Most folks have a governor on their flow of unsolicited advice, and while New Yorkers probably have theirs jammed open much wider than average, I could fill a whole blog with the hundreds of suggestions I bit my lip on and didn't give that dad I saw on the street that time.
One problem I see is that even when it's empirically useful--or even just not insane--the unsolicited advice I've actually gotten from randoms is usually packaged for the judgmental benefit of the advicegiver, not the recipient [ex.: "The one thing my daughter asked me, she said, 'Papa, don't kill my babies by waiting in the street. Get'em up on the curb.'" "If I give you a dollar, will you buy some socks for that kid?"].
What actually valuable/useful/obvious-to-you advice would you have given, if only:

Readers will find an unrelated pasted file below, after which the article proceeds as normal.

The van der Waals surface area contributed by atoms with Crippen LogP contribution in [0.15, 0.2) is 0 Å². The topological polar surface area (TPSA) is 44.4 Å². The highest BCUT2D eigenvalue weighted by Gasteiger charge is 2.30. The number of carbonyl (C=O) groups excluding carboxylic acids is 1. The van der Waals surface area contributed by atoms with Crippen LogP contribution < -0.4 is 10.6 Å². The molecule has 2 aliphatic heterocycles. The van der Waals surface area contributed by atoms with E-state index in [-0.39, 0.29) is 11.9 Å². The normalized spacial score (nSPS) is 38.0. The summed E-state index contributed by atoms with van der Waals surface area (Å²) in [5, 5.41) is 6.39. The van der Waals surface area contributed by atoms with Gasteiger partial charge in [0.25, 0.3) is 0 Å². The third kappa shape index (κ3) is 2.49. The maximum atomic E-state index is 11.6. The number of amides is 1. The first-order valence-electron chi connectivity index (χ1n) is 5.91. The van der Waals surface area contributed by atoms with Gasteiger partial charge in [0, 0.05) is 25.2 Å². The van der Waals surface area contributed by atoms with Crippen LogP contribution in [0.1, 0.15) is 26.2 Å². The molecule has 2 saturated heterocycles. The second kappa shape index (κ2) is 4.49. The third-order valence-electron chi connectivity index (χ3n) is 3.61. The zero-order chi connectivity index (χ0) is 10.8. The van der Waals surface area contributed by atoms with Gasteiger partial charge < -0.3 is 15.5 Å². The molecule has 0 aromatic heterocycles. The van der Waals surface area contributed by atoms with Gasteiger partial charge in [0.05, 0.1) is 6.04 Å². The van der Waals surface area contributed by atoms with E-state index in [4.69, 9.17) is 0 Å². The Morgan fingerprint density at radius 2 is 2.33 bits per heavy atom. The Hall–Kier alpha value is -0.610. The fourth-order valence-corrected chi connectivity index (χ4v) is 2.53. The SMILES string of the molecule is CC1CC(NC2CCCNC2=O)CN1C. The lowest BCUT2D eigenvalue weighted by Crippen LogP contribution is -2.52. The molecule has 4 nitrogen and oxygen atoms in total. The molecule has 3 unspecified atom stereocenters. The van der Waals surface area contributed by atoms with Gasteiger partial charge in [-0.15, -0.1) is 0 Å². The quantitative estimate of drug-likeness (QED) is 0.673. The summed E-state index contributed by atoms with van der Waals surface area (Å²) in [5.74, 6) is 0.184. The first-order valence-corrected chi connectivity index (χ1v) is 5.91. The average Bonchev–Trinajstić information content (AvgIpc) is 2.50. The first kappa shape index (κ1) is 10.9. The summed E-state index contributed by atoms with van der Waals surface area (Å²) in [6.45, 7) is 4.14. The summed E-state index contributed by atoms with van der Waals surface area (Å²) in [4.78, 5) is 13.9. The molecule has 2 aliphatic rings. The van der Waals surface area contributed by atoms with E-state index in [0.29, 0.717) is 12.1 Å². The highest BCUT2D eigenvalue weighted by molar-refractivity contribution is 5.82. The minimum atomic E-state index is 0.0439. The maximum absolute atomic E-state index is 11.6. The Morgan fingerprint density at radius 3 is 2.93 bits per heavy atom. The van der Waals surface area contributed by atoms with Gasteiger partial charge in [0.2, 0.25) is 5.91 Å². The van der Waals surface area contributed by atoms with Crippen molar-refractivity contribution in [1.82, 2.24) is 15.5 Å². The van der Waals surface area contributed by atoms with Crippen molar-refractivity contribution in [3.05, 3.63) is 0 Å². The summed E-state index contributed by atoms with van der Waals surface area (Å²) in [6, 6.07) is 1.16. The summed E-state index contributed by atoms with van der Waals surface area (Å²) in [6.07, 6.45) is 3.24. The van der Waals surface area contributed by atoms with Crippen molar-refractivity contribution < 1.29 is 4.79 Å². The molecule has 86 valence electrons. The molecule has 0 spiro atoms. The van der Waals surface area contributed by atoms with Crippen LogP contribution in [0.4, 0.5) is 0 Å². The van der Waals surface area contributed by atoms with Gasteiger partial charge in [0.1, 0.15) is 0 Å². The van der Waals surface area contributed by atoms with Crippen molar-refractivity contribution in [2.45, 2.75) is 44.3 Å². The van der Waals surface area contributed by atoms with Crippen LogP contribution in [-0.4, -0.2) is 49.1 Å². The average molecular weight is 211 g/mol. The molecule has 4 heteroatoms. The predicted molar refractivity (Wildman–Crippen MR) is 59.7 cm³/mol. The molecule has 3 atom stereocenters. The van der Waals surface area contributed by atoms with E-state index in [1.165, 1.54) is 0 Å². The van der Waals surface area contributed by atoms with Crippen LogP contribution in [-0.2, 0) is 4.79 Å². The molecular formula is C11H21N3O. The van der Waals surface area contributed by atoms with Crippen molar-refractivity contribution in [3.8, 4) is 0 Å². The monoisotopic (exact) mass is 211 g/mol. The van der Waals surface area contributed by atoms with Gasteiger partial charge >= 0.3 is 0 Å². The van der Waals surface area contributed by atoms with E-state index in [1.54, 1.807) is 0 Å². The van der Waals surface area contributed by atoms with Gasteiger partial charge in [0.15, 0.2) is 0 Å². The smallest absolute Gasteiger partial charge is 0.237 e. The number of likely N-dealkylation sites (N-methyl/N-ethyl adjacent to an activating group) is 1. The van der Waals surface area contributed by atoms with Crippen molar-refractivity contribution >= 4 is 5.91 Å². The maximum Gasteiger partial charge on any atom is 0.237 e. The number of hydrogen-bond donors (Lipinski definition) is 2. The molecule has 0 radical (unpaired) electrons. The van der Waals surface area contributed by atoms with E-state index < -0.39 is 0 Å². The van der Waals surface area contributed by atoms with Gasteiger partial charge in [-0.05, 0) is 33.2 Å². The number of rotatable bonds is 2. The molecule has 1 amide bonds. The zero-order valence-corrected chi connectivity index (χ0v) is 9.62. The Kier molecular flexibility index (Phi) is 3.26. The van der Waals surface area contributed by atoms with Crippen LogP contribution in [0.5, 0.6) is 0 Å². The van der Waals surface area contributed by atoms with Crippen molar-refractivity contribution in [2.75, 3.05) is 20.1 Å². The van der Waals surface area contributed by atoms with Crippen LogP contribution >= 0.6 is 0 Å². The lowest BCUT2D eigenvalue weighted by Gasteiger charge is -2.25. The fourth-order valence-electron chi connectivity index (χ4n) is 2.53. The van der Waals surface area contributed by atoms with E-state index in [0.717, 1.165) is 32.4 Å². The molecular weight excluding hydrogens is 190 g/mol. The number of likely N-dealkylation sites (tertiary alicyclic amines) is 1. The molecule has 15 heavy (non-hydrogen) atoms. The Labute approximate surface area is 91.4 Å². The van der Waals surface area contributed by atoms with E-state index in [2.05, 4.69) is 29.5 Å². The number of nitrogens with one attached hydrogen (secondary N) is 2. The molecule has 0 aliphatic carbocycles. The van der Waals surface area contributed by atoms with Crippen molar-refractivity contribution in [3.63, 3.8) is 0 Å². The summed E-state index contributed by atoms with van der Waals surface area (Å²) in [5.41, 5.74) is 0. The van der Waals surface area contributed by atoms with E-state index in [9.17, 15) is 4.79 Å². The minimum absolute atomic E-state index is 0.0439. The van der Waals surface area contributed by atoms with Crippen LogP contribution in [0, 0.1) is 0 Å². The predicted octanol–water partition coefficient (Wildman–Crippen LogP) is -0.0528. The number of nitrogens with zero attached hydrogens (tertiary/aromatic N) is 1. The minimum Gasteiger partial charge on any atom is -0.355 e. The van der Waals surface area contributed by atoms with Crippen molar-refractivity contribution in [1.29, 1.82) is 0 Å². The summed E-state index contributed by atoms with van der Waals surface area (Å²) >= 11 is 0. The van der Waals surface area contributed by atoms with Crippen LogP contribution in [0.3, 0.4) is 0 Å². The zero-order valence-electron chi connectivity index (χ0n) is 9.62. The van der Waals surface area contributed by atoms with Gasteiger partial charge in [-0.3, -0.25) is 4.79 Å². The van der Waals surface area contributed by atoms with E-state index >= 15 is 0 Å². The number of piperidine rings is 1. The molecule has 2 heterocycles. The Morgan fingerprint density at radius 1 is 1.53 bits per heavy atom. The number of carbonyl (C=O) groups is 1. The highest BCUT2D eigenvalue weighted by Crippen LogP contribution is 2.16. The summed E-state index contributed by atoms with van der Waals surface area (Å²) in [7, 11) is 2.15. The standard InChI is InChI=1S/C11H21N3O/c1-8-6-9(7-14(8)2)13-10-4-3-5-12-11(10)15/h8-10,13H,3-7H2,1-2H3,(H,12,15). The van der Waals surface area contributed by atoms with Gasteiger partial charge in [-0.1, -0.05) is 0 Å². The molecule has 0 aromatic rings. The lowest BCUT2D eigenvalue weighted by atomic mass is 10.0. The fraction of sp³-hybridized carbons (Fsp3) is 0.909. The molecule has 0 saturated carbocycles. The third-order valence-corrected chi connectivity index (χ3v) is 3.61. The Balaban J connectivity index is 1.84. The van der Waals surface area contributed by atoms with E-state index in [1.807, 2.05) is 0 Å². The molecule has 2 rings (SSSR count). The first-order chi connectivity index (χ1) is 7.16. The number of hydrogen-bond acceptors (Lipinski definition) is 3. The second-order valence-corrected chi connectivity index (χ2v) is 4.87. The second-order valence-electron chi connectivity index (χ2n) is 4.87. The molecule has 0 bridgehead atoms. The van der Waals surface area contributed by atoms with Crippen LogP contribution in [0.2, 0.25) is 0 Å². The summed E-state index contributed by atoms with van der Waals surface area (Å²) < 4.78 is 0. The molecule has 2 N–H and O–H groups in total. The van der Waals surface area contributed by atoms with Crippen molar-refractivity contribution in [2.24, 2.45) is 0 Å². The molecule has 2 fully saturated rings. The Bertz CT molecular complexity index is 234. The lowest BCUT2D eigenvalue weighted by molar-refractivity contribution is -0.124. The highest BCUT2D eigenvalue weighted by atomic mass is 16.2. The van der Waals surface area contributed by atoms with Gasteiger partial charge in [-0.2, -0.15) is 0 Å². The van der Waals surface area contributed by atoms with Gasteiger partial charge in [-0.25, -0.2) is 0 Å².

[I'm also interested in the priming, or in ideas for actually easing the delivery of said advice, like how Coudal's "Dear Cell Phone User" cards can be used to minimize conflicts over loud, private conversations, but it may make sense to break that out into a separate discussion. Or not, if you've got a great story.]
I'll get it out of the way now by putting "You paid too much for that stroller, daddy." on the list.
Previously: 65 and counting answers to Q: One good piece of pre-dadhood advice you wish you'd gotten